Tuesday, May 08, 2007
Sadly, as we all know, it's not just children who have been victimized by the sanctions, the wars and the occupation, many thousands of adults of have lost their lives as well. As for the living, our soldiers don't seem to have a very high regard for them:
Two wars and a decade of sanctions have led to a huge rise in the mortality rate among young children in Iraq, leaving statistics that were once the envy of the Arab world now comparable with those of sub-Saharan Africa.
A new report shows that in the years since 1990, Iraq has seen its child mortality rate soar by 125 per cent, the highest increase of any country in the world. Its rate of deaths of children under five now matches that of Mauritania.
Jeff MacAskey, head of health for the Save the Children charity, which published the report, said: "Iraq, Botswana and Zimbabwe all have different reasons for making the least amount of progress on child mortality. Whether it's the impact of war, HIV/Aids or poverty the consequences are equally devastating. Yet other countries such as Malawi and Nepal have shown that despite conflict and poverty child mortality rates can be reversed."
Figures collated by the charity show that in 1990 Iraq's mortality rate for under-fives was 50 per 1,000 live births. In 2005 it was 125. While many other countries have higher rates - Angola, Somalia and the Democratic Republic of Congo, for instance, all have rates above 200 - the increase in Iraq is higher than elsewhere.
Of course, the striking part of this story is the extent of rationalization for the tendency of many US troops to consider Iraqis as dehumanized, along with a paradoxical perspective that the troops merely keep their negative attitudes about the Iraqis to themselves, without acting upon them.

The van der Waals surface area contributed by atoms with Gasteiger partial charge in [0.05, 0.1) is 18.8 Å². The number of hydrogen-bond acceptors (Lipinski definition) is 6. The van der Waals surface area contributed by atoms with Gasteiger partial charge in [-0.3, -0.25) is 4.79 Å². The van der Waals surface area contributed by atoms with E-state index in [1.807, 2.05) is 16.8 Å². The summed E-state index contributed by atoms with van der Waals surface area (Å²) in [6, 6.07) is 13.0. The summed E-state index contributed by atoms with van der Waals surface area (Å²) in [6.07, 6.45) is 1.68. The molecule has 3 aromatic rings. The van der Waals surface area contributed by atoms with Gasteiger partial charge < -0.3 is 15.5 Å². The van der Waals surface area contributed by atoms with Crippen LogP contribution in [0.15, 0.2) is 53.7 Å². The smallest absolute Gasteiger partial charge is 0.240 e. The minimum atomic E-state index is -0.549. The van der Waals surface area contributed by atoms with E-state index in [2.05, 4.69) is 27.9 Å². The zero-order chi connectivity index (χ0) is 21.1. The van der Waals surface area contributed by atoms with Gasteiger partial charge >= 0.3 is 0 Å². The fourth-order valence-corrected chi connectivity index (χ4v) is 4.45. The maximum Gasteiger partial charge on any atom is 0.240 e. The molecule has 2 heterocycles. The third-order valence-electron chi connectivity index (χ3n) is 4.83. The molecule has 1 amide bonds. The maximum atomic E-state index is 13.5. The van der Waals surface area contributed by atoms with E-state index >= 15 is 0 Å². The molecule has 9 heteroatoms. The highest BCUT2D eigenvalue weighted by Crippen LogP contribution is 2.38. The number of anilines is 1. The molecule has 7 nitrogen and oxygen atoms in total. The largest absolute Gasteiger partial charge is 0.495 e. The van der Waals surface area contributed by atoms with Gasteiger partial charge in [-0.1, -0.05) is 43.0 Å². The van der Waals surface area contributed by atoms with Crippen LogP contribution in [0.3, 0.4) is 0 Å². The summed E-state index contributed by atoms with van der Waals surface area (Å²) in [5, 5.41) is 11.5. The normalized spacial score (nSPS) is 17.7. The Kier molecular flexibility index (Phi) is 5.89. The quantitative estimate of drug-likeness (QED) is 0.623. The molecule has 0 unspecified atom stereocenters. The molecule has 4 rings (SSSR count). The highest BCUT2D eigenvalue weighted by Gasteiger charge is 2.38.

Almost one in ten US combat troops deployed in Iraq have mistreated a civilian, according to a new survey conducted by an army mental health advisory team.
The report, released on Friday, also found that less than half of the soldiers and marines surveyed would report a fellow serviceman for killing or injuring an innocent Iraqi.
"Soldiers with high levels of anger, who had experienced high levels of combat or who screened positive for mental health symptoms were nearly twice as likely to mistreat noncombatants," Major General Gale Pollock, the acting army surgeon general, told reporters at a press conference.
The most common mistreatment reported by soldiers and marines was that of insulting non-combatants in their presence, the report said.
The survey showed that 55 per cent of US army soldiers, and only 40 per cent of marines, would report a fellow serviceman for killing or injuring an innocent non-combatant.
The survey, which shows increasing rates of mental health problems for troops on extended or multiple deployments in Iraq, was the first to include questions on ethics and ethical training.
As such, the report stresses the findings cannot be compared "with any other group of military personnel".
More than a third of the 1,320 soldiers and 447 marines surveyed said that torture should be allowed to save the life of a fellow soldier or marine, while almost 38 per cent said torture should be allowed in order to gather "important information about insurgents".
"These men and women have been seeing their friends injured and I think that having that thought is normal," said Pollock, but she added: "They're not acting on those thoughts. They're not torturing the people."
The survey showed only 47 per cent of soldiers and 38 per cent of marines agreed that non-combatants should be treated with dignity and respect.
US operations in Iraq have been dogged by claims of mistreatment of Iraqi detainees and civilians, including revelations of abuse at Abu Ghraib prison in 2004 and reports of the killing of 24 Iraqi civilians by Marines in Haditha in November 19, 2005.